About a year ago I decided to make a pitch to production companies via the TV Writers Vault platform for book adaptations for As Sick As Our Secrets, Biologically Bankrupt, and Wolf. To my surprise and great excitement, multiple Hollywood production companies have reviewed one or more of these projects. Just today, for example, I received a notice that Atlas Media Corporation is reviewing the pitch for Biologically Bankrupt. Over the past year the following companies have all taken a gander at the three books: Fox Television, Scream Films out of the UK, CBS Paramount, Jupiter Entertainment, GRB Entertainment, Asylum Entertainment, Alcon Entertainment, Manville Media Ventures, Buck Productions, Starz, and Fox Searchlight. While none have yet “bitten” the amount of interest tells me there is a marketable product here. To that end, I have decided to try my hand at screenwriting. Perhaps having the next step already done will be what makes a sale. And, as before, I continue to put my intentions out to the Universe for fruition.
As you may know, or not if you are new to my website, I live in a beautiful place - the mountains of western North Carolina outside the little town of Brevard. Situated just above 3100 feet elevation, my Appalachian style log home sits atop a ridge and offers stellar views towards Toxaway and Highlands. The fact that I am fortunate enough to actually live here never escapes me. I am grateful. As is true of nature anywhere, the views are ever-changing, never quite the same, always offering a glimpse into the Divine’s handiwork. Last night’s sunset was no exception. After a couple of downpours around 6:00 and 7:00 pm, the remaining clouds were the perfect complement to the palette of colors that preceded the sun’s departure. A friend who was over for dinner captured the above shot which I wanted to share with all of you. I wish I were talented enough to capture these colors in a painting, but that ability is way beyond me.
A couple of years ago a reader asked me if any of my books were in audio format. At the time I thought making an audio book would be way out of my price range, and so I had never really pursued that medium. But, the question got me thinking, and after some investigation I happened upon ACX, a company that matches narrators with authors in a bid process. Now, five Allison Parker Mysteries later, I’ve settled into a great partnership with narrator Kay Nazarchyk. I felt as though I knew Kay because of five years of collaboration, but we had never met. Today that changed. The picture above is of Kay and me at Sierra Nevada Brewery outside Asheville, NC. Kay and a group of her gal-pals were visiting the area and I was able to drive over from Brevard. What a treat!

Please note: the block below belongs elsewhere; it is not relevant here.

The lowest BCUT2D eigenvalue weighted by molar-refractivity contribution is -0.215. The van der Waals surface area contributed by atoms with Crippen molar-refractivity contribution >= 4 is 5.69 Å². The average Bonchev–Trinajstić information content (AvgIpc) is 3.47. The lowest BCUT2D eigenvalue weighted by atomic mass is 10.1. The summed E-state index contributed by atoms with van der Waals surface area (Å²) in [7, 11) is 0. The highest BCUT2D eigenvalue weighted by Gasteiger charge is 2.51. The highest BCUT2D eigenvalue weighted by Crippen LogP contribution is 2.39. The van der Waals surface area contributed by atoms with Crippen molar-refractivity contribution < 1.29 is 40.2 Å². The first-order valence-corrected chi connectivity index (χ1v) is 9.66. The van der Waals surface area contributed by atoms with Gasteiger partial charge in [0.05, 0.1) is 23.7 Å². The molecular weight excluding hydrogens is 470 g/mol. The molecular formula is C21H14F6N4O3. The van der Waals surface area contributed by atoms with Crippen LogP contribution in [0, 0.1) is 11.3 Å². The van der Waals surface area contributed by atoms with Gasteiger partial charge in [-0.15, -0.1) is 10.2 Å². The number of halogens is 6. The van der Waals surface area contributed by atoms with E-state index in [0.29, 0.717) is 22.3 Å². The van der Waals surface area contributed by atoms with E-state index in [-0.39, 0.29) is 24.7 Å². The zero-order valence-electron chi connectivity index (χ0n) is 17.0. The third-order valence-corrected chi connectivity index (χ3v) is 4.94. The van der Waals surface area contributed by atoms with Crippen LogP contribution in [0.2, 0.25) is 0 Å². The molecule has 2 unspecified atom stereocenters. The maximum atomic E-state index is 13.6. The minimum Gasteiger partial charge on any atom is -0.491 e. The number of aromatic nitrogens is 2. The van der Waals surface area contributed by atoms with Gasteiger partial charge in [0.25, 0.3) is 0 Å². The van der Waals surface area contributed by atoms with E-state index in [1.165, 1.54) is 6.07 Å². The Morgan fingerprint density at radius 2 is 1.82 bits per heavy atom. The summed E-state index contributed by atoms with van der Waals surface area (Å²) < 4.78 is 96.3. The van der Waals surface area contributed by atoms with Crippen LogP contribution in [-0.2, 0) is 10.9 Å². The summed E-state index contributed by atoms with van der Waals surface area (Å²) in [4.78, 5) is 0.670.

Last week I experienced a disaster, a literary disaster, from which I am barely recovered. Upon advice from a fellow author, I decided to move my adairsanders domain from another hosting site to this one. Unfortunately, no one - electronic or otherwise - told me that I would have to “cut and paste” the content on my old hosting site to this one PRIOR to moving the domain itself.
And, because I didn’t know about the cut and paste deal, I LOST 100% OF THE CONTENT OF MY WEBSITE!!!!!! Eight years of essays and other posts GONE. It was all I could do not to cry.
But, I am nothing if not resilient, and I also began to have a sneaking feeling as the days passed that perhaps, just perhaps, this gut-wrenching loss might not be as bad as it had originally seemed. When I created my website in 2011, all I intended to do was publish essays which were really blogs. I was prolific in this endeavor for three years, but when I published the first book in the Allison Parker Mystery series I began to lose interest in maintaining my website via new essays. Recently I had been semi-struggling with whether to continue a website presence - and then VOILA - it was all gone. Had the decision been made for me?
As I thought about what happened, my attitude began to change. I don’t write that many essays any longer and I had already published my favorites last summer in Out of the Ashes, A Collection of Essays. With Wolf, the fifth book in the Allison Parker Mystery series being published in the fall of 2018, I felt the series had reached a logical conclusion. Although I had started a sixth book in the series - my fans insisted as did one of the characters - it just wasn’t working.
What was happening was a significant amount of interest by TV and film production companies in Biologically Bankrupt, As Sick As Our Secrets, and Wolf. Two friends with experience in the industry encouraged me to select one of the books and work on a screenplay adaptation. They felt the existence of a screenplay might just be the ticket for an offer.
So, as I write this first blog on my “new and improved” website I also begin the steep learning curve of how to write a screenplay. Wish me luck. Just thinking about it gives me a headache. I’ll post along the way, and share progress reports, angst, and whatever else comes to mind. I hope you’ll stick around for the journey.